Can anyone become a poker pro?

Aug 21, 2019 by

All of us dream of doing what we love for a living. For some, it can be something of a pipe dream, for example becoming a pro footballer, while for others it can be a more achievable vocation, for example taking care of animals. But how about simply playing a game that you enjoy and getting paid for it?

The increasing profile of the World Series of Poker has boosted the image of the world’s most popular card game. At the same time, the internet has made it easier than ever for anyone to play poker and improve their game. There are tournaments taking place every week, and the prize pots can be truly eye-watering. So what does it take to make a living from playing poker?

Challenge yourself

It might sound like a statement of the obvious, but to make it as a pro you have to be good – really good. That means putting in hours and hours of gameplay against as varied an opposition as possible. Regularly beating your buddies means nothing, you need to go up against different people who play in different ways. Those with a strategy, those with none, those you can read and those you can’t.

Continuous improvement

You should also keep a record of every game you play – and there will be thousands. By analyzing your results, you will be able to identify your strengths and weaknesses. You will also have a clear picture of how much you are actually winning, and whether it is going to be sufficient to live on. 

Accumulate your bankroll

If you were starting a new business, you would need a certain amount of capital. Launching yourself as a poker pro is no different. The amount you need will depend on the type of games you play and the stakes. For example, in no-limit poker, you would want around 20-25 maximum buy-ins. For $500 buy-in games, that equates to a bankroll of $10,000 – $12,500.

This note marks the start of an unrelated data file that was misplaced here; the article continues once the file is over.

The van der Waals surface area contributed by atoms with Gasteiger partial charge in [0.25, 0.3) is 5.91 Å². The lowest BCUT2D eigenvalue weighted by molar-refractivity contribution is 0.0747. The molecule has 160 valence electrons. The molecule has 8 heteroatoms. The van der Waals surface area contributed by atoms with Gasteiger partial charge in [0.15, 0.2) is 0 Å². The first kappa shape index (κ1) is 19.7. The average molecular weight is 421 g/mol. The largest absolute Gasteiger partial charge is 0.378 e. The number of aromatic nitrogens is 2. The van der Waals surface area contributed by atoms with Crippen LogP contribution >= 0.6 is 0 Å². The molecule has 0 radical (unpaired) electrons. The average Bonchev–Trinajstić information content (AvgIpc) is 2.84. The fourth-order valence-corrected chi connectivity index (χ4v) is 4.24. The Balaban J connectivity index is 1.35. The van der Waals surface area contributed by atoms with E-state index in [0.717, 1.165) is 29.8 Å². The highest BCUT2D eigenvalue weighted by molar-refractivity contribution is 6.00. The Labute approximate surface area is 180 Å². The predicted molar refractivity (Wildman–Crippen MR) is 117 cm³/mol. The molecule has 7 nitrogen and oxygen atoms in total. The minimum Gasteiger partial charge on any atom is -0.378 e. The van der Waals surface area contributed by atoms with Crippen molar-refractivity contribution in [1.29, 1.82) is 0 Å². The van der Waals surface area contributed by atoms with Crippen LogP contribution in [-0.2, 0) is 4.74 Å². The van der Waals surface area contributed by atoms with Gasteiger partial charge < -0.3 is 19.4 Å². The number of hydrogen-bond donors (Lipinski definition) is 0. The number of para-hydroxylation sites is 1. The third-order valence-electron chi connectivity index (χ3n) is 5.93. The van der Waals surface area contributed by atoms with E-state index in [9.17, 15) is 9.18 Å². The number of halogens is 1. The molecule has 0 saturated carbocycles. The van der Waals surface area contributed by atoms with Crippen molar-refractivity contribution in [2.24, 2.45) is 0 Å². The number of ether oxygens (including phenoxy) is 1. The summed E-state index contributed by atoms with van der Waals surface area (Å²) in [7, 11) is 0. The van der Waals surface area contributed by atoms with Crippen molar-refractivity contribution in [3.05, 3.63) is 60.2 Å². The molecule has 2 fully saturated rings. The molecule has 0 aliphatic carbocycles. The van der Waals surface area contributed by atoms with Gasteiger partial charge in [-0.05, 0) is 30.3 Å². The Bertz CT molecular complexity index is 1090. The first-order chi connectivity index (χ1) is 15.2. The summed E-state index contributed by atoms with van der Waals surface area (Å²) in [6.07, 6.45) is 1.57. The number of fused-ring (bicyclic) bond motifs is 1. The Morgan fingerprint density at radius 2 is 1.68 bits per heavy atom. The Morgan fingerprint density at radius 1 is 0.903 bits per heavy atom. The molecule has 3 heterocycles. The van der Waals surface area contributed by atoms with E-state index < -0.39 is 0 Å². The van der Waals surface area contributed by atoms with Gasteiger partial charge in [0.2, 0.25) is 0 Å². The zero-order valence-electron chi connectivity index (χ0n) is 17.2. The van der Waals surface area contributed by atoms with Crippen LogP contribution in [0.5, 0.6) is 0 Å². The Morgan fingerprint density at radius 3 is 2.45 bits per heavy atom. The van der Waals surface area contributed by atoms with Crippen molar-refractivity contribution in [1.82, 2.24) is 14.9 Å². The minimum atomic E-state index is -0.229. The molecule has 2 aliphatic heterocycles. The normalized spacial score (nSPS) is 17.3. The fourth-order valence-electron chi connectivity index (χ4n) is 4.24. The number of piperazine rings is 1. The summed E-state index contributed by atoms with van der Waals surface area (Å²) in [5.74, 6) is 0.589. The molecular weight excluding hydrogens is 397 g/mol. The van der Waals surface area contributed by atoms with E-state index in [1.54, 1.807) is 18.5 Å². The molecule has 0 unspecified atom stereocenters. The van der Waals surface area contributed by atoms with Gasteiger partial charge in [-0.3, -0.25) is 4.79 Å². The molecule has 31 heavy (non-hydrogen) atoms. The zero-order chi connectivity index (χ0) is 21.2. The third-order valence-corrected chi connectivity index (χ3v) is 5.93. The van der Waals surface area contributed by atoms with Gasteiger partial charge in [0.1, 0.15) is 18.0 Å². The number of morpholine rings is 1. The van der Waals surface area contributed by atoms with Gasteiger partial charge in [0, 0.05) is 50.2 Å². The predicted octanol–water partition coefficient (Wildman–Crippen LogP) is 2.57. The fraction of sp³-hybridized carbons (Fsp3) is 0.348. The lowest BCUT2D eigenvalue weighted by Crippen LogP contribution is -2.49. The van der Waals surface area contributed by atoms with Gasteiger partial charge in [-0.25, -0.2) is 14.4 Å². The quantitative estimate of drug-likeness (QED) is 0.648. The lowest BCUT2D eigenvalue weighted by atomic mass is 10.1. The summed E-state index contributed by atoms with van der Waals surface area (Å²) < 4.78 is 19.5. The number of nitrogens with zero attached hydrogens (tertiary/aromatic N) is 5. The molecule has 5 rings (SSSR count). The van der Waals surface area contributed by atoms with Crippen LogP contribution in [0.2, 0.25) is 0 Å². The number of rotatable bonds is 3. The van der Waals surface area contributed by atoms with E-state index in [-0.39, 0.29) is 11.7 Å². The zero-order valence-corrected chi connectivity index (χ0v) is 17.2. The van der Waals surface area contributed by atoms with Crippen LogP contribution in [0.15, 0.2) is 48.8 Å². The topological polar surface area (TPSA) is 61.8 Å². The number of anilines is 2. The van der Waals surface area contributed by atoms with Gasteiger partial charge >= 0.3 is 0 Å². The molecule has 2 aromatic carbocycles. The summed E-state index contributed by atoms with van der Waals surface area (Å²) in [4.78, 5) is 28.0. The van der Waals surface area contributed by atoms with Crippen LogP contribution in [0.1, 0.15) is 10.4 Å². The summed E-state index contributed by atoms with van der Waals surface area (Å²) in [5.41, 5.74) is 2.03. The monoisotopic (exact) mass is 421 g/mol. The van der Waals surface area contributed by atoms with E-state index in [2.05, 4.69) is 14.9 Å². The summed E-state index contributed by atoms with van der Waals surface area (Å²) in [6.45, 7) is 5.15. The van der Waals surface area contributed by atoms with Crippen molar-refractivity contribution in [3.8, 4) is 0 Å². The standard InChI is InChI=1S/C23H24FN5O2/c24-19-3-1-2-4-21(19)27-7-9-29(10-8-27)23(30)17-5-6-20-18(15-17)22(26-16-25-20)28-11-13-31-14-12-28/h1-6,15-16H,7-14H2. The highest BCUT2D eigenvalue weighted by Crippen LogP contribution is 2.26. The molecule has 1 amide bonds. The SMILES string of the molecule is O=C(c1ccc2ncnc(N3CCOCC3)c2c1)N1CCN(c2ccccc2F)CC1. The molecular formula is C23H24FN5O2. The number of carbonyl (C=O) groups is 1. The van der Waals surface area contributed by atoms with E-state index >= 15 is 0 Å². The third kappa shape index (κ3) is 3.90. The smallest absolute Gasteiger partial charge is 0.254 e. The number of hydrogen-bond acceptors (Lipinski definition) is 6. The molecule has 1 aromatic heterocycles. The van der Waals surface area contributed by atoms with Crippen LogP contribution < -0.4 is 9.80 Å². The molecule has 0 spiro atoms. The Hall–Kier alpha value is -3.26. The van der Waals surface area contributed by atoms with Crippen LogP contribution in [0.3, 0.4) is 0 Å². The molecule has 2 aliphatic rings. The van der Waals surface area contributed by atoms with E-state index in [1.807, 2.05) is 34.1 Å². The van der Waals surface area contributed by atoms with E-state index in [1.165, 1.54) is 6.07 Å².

Play online

Online poker is big business, and if you live in a location where it is permitted, this is a great way to both hone your skills and play in a low-pressure setting. Let’s be honest, it’s easier to take money from some faceless opponent in cyberspace than across a table.

Learn on the job

We’ve all heard the cliché that poker – and Texas Holdem in particular – takes minutes to learn and years to perfect. Even successful pros are on a constant learning arc, and the new pro will have lots of opportunity to develop his or her game. Be ready to learn from the best in the business – Phil Gordon’s Little Green Book is the sort of resource you will return to time and again. 

Baby steps

As your poker craft improves, you will be able to move on to bigger and better tournaments. Just keep in mind that your bankroll will need to be bigger, too, so don’t try to do too much too soon. If you overreach yourself, there is no shame in stepping back down a level for a few months.

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